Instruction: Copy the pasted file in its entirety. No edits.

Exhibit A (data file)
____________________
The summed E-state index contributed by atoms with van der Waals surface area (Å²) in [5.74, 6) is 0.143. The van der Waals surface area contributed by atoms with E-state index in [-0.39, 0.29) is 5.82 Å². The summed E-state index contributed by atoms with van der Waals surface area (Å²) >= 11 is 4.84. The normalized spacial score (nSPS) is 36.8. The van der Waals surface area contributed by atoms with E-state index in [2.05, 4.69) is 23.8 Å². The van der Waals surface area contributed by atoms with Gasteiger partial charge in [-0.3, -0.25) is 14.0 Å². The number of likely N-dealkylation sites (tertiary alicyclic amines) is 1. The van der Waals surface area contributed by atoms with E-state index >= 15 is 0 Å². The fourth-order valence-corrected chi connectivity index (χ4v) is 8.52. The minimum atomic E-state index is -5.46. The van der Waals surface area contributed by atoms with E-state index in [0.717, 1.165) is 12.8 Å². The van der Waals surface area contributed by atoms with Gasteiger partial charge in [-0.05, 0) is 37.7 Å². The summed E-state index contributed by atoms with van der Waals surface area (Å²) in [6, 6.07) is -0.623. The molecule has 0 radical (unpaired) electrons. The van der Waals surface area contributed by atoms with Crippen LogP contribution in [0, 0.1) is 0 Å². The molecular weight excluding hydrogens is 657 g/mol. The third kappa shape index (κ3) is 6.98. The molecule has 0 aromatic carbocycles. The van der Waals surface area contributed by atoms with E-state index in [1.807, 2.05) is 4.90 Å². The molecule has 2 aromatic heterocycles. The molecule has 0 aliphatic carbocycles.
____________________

The summed E-state index contributed by atoms with van der Waals surface area (Å²) in [5.74, 6) is 0.143. The van der Waals surface area contributed by atoms with E-state index in [-0.39, 0.29) is 5.82 Å². The summed E-state index contributed by atoms with van der Waals surface area (Å²) >= 11 is 4.84. The normalized spacial score (nSPS) is 36.8. The van der Waals surface area contributed by atoms with E-state index in [2.05, 4.69) is 23.8 Å². The van der Waals surface area contributed by atoms with Gasteiger partial charge in [-0.3, -0.25) is 14.0 Å². The number of likely N-dealkylation sites (tertiary alicyclic amines) is 1. The van der Waals surface area contributed by atoms with E-state index >= 15 is 0 Å². The fourth-order valence-corrected chi connectivity index (χ4v) is 8.52. The minimum atomic E-state index is -5.46. The van der Waals surface area contributed by atoms with E-state index in [0.717, 1.165) is 12.8 Å². The van der Waals surface area contributed by atoms with Gasteiger partial charge in [-0.05, 0) is 37.7 Å². The summed E-state index contributed by atoms with van der Waals surface area (Å²) in [6, 6.07) is -0.623. The molecule has 0 radical (unpaired) electrons. The van der Waals surface area contributed by atoms with Crippen LogP contribution in [0, 0.1) is 0 Å². The molecular weight excluding hydrogens is 657 g/mol. The third kappa shape index (κ3) is 6.98. The molecule has 0 aromatic carbocycles. The van der Waals surface area contributed by atoms with E-state index in [1.807, 2.05) is 4.90 Å². The molecule has 2 aromatic heterocycles. The molecule has 0 aliphatic carbocycles.